Wednesday, April 15, 2015

God Is Dead, and So Is This Sentence

This next chapter in Schindler is called On the Meaning of the Death of God in the Academy, and it's a corker. He starts with the godlessfather of deconstruction, Derrida, who "criticizes Western thought in terms of what he calls its 'logocentrism,'" -- but, get this, uses words to do so. Doesn't that automatically call his method into question, i.e., using language to undermine the very basis of language?

No, not if the real point is destruction. It's like the Islamists who want 21st century military technology to bring us back to the 7th century, or progressives who want to limit our freedom in order to free us from freedom.

The joyously preposterous logocentrism of Raccoon tradition "presupposes that meaning is present to us, at least in principle." In premodern times this was consciously identified with the Christian logos and ultimately with the second person of the Trinity.

However, "with the secularization of the post-Enlightenment West, this link has been severed, but logocentrism nonetheless persists." In other words, some people haven't yet gotten the memo that God is dead, and don't realize that any possibility of meaning went out the door with him: "Simply stated, meaning and intelligibility presuppose God."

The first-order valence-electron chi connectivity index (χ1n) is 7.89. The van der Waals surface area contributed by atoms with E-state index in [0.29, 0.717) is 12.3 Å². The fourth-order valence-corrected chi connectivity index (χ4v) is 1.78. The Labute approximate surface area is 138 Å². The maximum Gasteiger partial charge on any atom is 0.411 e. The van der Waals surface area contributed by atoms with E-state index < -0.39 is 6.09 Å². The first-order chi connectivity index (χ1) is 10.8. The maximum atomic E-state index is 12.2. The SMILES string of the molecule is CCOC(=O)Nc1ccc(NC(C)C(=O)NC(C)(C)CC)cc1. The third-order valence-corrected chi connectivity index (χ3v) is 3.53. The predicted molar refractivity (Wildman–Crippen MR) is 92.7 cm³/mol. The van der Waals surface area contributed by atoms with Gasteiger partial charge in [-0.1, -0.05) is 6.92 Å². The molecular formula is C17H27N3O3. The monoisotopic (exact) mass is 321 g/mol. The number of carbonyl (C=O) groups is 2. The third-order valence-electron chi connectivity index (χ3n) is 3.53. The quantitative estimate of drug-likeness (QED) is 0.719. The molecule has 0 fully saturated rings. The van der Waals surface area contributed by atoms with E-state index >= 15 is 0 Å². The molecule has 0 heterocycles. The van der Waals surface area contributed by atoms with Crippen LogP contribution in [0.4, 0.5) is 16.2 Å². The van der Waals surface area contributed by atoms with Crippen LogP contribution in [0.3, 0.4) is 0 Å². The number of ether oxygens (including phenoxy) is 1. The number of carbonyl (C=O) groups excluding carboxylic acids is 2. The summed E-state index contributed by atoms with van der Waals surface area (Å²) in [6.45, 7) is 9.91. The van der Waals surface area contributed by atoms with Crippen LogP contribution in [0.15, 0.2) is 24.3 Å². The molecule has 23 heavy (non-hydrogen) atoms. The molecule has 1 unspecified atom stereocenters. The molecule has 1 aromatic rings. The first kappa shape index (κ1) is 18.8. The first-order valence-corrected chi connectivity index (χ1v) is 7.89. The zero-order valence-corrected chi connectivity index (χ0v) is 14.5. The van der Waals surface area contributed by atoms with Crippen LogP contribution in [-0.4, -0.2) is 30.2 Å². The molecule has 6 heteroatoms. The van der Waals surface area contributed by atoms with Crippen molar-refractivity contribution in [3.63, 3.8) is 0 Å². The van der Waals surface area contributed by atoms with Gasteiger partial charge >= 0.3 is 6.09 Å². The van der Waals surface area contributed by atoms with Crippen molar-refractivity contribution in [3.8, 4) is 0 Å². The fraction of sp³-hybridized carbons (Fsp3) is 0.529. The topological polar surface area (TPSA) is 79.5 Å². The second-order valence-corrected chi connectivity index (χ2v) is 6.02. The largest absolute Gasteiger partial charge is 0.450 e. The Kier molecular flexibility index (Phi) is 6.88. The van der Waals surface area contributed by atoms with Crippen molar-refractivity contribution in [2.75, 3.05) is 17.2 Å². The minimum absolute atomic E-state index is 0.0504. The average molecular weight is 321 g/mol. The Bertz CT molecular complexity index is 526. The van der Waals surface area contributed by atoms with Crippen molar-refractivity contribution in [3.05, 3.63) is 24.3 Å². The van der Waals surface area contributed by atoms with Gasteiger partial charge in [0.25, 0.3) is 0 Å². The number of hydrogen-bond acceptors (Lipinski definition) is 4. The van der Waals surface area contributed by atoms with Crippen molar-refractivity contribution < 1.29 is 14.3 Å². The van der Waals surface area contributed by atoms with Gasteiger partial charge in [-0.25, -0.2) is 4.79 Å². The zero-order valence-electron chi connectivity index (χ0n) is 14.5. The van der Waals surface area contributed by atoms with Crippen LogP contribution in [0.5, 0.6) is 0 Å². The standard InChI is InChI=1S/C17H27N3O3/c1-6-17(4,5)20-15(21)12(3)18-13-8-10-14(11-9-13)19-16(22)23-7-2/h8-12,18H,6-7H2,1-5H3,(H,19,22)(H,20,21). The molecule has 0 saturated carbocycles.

The eternal Logos pervades the universe -- it is immanent -- but is also the "transcendental signified," the "convergent object of reference to which all signs are somehow directed." Thanks to Logos Central, all truth speaks of, and is derived from, the One Truth -- or, in the words of de Lubac, All knowers know God implicitly in all that they know, whether they know it or not.

Derrida obviously knew what was at (the) stake here, so give him credit for that. For ultimately, "The sign and divinity have the same place and time of birth" (in Schindler). It's just that there is no divinity, so the sign is barren, the crib (and even womb) is empty, and meaning has no descendents. There is nothing for the sign to point to except other signs, so the system is as inbred as the Royal Family.